Syria official says Damascus did not know downed warplane was Turkish
Washington Post cites spokesperson of Syrian Foreign Ministry as refuting Turkey's account of the incident, which heightened tensions between the one-time allies.
A Syrian official denied that it had shot down a jetfighter that had entered its airspace knowing it was Turkish, the Washington Post reported on Monday, ahead of Turkey's planned consultations with NATO allies in wake of the incident.
On Sunday, Turkey said that Syria shot down its military aircraft in international waters, without warning and declared it would formally consult with NATO allies on a reaction.
Turkey issued a diplomatic note to Syria, state broadcaster TRT said without giving any further details.
Turkish Foreign Minister Ahmet Davutoglu told TRT the plane had been clearly marked as Turkish and said he did not agree with Syria's earlier statement it had not known the plane belonged to Turkey.
Envoys from NATO member states will meet on Tuesday after Turkey requested consultations over the downing of its military jet by Syria, a NATO spokeswoman said on Sunday.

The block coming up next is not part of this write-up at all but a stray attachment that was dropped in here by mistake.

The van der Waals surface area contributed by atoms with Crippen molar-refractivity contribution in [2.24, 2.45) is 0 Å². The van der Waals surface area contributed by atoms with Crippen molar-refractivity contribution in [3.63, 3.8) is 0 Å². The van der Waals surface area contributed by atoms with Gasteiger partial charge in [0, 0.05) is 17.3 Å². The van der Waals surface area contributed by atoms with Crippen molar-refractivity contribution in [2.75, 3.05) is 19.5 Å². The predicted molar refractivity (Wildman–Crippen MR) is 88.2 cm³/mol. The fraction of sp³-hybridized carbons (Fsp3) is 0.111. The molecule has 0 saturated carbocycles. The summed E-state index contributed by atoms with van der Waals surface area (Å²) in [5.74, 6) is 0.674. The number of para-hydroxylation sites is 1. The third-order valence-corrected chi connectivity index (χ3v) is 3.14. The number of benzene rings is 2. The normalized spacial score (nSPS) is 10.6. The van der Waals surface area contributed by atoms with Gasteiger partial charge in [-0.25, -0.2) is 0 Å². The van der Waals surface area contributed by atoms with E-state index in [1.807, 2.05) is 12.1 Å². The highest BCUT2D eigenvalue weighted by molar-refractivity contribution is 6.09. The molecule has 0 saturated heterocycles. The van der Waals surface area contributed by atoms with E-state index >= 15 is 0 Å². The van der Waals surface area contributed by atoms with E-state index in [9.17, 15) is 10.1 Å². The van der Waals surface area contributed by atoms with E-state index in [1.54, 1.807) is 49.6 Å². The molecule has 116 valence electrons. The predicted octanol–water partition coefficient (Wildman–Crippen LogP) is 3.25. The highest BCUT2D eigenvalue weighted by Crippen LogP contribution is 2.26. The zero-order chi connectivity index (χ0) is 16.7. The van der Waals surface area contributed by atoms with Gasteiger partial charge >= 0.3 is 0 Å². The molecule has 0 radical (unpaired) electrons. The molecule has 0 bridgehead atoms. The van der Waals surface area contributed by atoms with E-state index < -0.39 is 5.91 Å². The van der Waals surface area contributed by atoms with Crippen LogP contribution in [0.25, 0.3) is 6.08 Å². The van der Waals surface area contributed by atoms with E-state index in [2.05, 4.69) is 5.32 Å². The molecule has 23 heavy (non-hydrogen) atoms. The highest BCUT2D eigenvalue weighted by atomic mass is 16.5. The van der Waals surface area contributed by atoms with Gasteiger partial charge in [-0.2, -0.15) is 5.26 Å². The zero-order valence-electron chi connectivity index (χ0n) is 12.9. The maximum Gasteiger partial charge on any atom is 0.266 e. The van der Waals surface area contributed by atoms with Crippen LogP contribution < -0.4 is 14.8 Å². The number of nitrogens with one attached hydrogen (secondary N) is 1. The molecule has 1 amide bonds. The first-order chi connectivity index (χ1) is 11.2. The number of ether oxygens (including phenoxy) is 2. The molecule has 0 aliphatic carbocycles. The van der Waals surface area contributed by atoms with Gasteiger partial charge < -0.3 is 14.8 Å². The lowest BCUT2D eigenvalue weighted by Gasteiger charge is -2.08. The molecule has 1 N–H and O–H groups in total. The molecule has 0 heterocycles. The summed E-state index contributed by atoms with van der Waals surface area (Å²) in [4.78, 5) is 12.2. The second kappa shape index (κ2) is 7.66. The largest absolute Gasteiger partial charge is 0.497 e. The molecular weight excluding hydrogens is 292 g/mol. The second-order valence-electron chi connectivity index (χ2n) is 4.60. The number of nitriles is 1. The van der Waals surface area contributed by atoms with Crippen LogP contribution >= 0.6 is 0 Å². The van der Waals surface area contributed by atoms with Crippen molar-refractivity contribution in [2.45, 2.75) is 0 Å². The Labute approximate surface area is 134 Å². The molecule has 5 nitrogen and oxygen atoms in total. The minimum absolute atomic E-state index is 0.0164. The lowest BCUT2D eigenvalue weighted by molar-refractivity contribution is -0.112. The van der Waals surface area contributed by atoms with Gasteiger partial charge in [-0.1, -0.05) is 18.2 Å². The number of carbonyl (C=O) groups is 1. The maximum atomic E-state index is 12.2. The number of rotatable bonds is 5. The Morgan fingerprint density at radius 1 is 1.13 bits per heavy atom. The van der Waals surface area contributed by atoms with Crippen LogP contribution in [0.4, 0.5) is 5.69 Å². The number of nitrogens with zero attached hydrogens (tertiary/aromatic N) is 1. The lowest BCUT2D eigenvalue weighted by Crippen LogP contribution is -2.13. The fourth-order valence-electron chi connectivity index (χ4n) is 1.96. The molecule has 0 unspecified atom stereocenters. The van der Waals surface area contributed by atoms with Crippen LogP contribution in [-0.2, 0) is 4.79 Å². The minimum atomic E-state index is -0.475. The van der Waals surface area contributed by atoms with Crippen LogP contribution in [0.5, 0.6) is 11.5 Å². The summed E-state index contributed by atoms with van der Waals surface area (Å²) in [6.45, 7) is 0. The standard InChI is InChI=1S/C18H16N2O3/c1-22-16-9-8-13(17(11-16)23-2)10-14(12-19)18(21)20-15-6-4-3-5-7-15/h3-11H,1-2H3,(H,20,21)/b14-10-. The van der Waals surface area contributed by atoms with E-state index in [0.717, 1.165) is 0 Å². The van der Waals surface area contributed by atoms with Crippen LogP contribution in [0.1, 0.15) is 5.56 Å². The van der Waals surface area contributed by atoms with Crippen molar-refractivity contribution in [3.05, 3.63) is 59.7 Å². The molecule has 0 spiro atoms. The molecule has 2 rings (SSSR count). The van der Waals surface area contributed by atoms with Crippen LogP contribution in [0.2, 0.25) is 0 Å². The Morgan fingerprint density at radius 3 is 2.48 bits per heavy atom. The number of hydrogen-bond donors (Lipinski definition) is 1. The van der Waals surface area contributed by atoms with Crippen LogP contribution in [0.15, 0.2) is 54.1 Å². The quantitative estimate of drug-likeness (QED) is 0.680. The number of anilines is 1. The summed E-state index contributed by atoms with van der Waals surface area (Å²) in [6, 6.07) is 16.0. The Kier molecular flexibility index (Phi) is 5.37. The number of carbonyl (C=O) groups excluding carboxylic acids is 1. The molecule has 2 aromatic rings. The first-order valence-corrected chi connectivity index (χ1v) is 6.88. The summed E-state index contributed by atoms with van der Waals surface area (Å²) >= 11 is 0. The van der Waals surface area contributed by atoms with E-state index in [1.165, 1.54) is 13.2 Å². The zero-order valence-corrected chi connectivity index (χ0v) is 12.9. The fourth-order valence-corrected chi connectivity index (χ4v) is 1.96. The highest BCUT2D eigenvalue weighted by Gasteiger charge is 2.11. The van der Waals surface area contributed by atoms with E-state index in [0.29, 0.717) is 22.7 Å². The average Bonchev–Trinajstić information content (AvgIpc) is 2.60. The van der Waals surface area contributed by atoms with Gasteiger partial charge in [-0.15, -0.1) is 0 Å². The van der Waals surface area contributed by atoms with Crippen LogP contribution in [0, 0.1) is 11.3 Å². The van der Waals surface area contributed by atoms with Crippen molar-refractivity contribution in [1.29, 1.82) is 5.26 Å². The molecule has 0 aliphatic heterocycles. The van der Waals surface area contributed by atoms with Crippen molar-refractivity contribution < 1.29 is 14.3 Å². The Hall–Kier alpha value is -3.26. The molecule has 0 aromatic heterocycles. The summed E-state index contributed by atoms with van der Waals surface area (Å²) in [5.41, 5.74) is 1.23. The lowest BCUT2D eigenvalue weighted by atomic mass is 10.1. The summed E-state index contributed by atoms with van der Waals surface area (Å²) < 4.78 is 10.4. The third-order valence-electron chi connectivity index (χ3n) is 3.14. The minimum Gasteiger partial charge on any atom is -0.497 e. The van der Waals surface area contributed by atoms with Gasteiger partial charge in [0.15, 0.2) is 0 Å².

"Turkey has requested consultations under article 4 of NATO's founding Washington Treaty. Under article 4, any ally can request consultations whenever, in the opinion of any of them, their territorial integrity, political independence or security is threatened," Oana Lungescu said.
However, speaking on Monday, spokesman for the Syrian Foreign Ministry Jihad Makdissi was cited by the Washington Post as saying that Damascus valued its “brotherly” relationship with Turkey, adding, however, that the Turkish jet represented “a clear breach of Syrian sovereignty.”
In a news conference in Damascus, Makdissi claimed that the Turkish warplane was flying low and fast over Syrian territorial waters and that “Syria reacted to the breach. We had to react immediately. Even if the plane was Syrian, we would have shot it down.”
In response to Syrian claim it shot the Turkish plane in self-defense, U.S. Department of State spokeswoman Victoria Nuland said: "There was no warning to this aircraft. It was just shot out of the sky. And that obviously is not in keeping with international norms in such incidents."
The Syria official's comments came after, earlier Monday, Turkey's state-run news agency says 33 more members of the Syrian military have defected to Turkey with their families.
The Anadolu Agency said that the group, which includes a general and two colonels, crossed into Turkey overnight. They were being hosted at a refugee camp near the border.
There was no further information on the group.
Thousands of soldiers have abandoned the regime, but most are low-level conscripts. The Free Syria Army, the loosely linked group of rebel forces, is made up largely of defectors.
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